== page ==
11,713 dentists have provided treatment under the chronic disease scheme. They have provided more than 11 million treatments to around one million Australians, the vast majority of whom are the most needy and who have not had access to dental services for years. That is the scheme that Tony Abbott set up, investing $1 billion into helping those people most in need of dental care. On the latest figures available, Medicare has 933 audits of those dentists either active or under consideration—629 are underway or completed and 89 cases have been closed. Here is the important statistic. Of those 89 dentists, 26 were found to be compliant with the scheme, while 63—basically two-thirds of the dentists—were noncompliant. Ask yourself: in a scheme where two-thirds are noncompliant, is the problem with the dentists or with the government's failure to explain the requirements of those dentists under that scheme? Only 12 of those 63 were found to have not provided the services for which they had claimed benefits and, in some of those cases, it may be that the services were to be provided in the future. So there are some question marks over those 12. It may not be the case that all of them were acting wrongly.

But the important point here is this: the bulk of dental professionals falling foul of the requirements of the chronic disease dental scheme were actually doing so because they were failing to fill in required paperwork. They were not rorting anything. I would have thought that common sense would tell any person or organisation that, when it is finding that two-thirds of a particular group of people are noncompliant with the requirements imposed upon them, something must be wrong in the totality of the situation. There is, and I will come to that later. I do not think anyone would argue that two-thirds of one group of people, in this case dental professionals, are out there deliberately doing the wrong thing or, as the government would have it, rorting this scheme, but dental professionals are being pursued as if that is exactly what is happening and as if they are rorters.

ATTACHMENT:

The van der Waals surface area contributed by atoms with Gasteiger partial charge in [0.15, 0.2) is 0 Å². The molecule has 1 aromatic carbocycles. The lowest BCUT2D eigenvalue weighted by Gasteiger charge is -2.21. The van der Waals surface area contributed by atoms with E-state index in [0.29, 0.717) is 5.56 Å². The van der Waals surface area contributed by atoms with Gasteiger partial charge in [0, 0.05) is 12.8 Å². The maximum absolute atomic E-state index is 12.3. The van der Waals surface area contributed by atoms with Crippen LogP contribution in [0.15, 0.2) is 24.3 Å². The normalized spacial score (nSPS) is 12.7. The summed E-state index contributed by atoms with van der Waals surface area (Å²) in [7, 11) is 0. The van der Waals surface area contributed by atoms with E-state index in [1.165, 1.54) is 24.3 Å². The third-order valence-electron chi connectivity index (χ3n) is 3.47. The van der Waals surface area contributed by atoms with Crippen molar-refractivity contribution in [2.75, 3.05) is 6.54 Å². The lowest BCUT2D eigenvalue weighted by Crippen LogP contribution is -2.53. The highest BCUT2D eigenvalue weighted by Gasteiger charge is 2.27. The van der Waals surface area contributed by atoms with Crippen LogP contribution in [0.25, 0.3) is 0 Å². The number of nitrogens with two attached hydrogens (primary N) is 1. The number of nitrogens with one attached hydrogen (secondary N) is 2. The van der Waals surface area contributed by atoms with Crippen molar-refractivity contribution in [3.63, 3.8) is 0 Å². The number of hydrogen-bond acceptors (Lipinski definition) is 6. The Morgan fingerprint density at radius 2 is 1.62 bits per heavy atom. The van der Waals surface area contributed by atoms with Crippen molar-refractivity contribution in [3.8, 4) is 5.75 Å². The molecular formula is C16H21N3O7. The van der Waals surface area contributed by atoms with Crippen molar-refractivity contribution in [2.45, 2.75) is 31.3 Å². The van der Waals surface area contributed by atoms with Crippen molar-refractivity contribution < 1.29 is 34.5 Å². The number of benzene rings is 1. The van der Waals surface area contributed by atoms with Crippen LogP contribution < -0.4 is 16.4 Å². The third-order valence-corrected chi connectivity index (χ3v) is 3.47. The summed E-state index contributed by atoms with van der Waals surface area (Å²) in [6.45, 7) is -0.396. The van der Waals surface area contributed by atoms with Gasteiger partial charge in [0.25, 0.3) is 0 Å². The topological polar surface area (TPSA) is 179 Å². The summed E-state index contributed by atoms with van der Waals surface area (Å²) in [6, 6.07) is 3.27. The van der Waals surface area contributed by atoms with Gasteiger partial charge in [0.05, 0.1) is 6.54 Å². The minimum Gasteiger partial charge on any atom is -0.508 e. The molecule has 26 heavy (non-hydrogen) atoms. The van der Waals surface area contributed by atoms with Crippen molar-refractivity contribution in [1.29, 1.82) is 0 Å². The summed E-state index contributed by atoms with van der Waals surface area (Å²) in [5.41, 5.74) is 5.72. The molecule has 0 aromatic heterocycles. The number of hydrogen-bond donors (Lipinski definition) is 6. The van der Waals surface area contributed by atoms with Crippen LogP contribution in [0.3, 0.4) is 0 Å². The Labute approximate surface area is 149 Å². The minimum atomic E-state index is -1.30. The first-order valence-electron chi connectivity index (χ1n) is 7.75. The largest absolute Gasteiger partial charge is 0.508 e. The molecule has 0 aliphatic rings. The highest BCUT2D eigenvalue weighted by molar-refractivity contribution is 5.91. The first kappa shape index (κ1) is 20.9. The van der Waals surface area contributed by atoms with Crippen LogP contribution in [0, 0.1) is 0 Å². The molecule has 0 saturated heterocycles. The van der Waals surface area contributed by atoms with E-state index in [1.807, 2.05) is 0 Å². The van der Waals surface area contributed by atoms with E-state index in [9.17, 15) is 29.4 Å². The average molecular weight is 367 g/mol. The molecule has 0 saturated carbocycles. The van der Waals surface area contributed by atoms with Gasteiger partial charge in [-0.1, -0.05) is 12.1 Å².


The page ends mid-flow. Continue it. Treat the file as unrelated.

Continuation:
Medicare knows that they are not. Appearing before a Senate estimates hearing in October last year Medicare officials said:

In terms of the claiming behaviour, it is essentially around not providing the treatment plan to the patient, not providing an itemised quote to the patient and not providing a summary or copy of the treatment plan back to the GP. They are essentially the non-compliant activities that have been occurring.